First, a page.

January 9, 2003
White Supremacist Is Held in Ordering Judge's Death
CHICAGO, Jan. 8 — A white supremacist was arrested this afternoon on charges that he had solicited someone to kill a federal judge presiding over a copyright case regarding the name of his organization, the World Church of the Creator.
The man, Matthew Hale, 31, who calls himself the church's supreme
leader and Pontifex
Law enforcement officials with Chicago's Joint Terrorism Task Force said Mr. Hale had crossed the line when he asked another person to "forcibly assault and murder" Judge Lefkow.
"Certainly freedom of speech and freedom of religion are important in our society here in America," Thomas J. Kneir of the F.B.I. told reporters in announcing Mr. Hale's indictment. "But the threat of physical violence will not be tolerated."
Patrick J. Fitzgerald, the United States attorney here, added, "Freedom of speech does not include the freedom to solicit murder."
About a dozen World Church of the Creator members stood when Mr. Hale entered a federal courtroom this afternoon for his arraignment, several of them raising their right hands in what they called a Roman salute but is more commonly known as a Nazi salute. Mr. Hale pleaded not guilty to the solicitation and obstruction of justice charges and will remain in custody until a detention hearing on Monday afternoon.
"This is totally bogus — it's in our Constitutional rights to believe in a religion," said Shawn Powers, 21, a member of Mr. Hale's movement. "We are a bona fide religion, and they are trying to take that away from us. Matt Hale is not a violent man, he doesn't advocate violence."
The arrest revived memories of the Fourth of July weekend in 1999, when one of Mr. Hale's followers, Benjamin Smith, went on a three-day rampage in Illinois and Indiana, killing two men, one black and one Korean, and injuring nine other Jews, Asians and African-Americans before committing suicide.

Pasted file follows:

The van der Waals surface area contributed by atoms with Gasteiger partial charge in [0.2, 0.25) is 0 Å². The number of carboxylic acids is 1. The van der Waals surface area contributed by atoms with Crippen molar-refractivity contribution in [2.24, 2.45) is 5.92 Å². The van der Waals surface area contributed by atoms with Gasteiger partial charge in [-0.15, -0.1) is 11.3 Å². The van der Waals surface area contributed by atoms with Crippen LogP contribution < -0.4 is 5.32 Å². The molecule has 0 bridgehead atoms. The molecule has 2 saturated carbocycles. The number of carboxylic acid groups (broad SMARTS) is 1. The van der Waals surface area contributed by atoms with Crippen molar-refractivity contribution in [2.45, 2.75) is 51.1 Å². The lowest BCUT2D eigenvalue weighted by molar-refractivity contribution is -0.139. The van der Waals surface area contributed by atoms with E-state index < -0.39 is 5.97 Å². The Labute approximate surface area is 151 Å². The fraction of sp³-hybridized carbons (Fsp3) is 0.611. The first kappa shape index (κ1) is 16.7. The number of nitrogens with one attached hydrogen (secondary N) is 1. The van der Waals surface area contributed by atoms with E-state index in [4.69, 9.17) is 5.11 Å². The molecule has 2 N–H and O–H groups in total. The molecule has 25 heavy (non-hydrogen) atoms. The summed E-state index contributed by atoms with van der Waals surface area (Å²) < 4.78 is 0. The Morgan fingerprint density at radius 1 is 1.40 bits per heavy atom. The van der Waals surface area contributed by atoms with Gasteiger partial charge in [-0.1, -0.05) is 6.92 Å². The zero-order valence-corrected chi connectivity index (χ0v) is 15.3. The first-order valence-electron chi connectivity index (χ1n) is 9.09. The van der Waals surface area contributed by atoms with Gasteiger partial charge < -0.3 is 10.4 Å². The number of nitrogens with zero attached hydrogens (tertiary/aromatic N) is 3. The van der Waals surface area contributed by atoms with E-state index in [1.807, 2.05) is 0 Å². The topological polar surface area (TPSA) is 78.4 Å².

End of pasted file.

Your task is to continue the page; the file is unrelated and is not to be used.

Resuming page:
Those who monitor white supremacist and other hate groups said Mr. Hale had been brilliant in using the Internet to recruit young members, luring them through a network of 30 Web sites featuring compelling graphics and interactive games. His church, "dedicated to the survival, expansion and advancement of the white race," claims 70,000 members in 49 states and 28 countries, though some experts say the movement has just a few hundred adherents.
"Matt Hale has been allowed with impunity to engage in terrorist-like activity for four years now," Richard S. Hirschhaut, director of the Anti-Defamation League's Midwest office, said today. "He has had blood on his hands for more than four years. He is now where he should be."
Rabbi Abraham Cooper, associate dean of the Simon Wiesenthal Center, a Jewish human rights organization based in Los Angeles, said in a statement that Mr. Hale's arrest "could remove the most dangerous American racist of his generation."
Mr. Hale's path crossed Judge Lefkow's after an Oregon organization known as the TE-TA-MA Truth Foundation filed a lawsuit to block Mr. Hale from using the term "Church of the Creator," which it had registered as a trademark. Judge Lefkow originally ruled in favor of Mr. Hale but was overturned on appeal, and in November she ordered his group to stop using the name on the Internet and to destroy any printed materials including it.
Mr. Hale later sued Judge Lefkow, 59, who was appointed to the district court by President Bill Clinton in 2000, claiming her order violated the Constitution by requiring the destruction of the group's bibles.
"If federal judges are to sit in judgment of the people, the people must be able to sit in judgment of them," he said at the time. On various Web sites, Mr. Hale has urged followers to picket Judge Lefkow's church, and has referred to her as "a white woman married to a Jew with three mixed grandchildren."
Glenn Greenwald, a lawyer for Mr. Hale, said the charges filed today might stem from a misinterpretation of a statement by his client on the Internet that "we are in a state of war with Judge Lefkow."
"They are probably trying to take things he said along the lines of political advocacy and turn it into a crime," Mr. Greenwald said. "The F.B.I. may have interpreted this protected speech as a threat against a federal judge, but it's probably nothing more than some heated rhetoric."
Mr. Fitzgerald, the prosecutor, would not provide details about Mr. Hale's case, including whom he had solicited for the murder, whether money was involved, how officials discovered the plot or whether Judge Lefkow was in danger.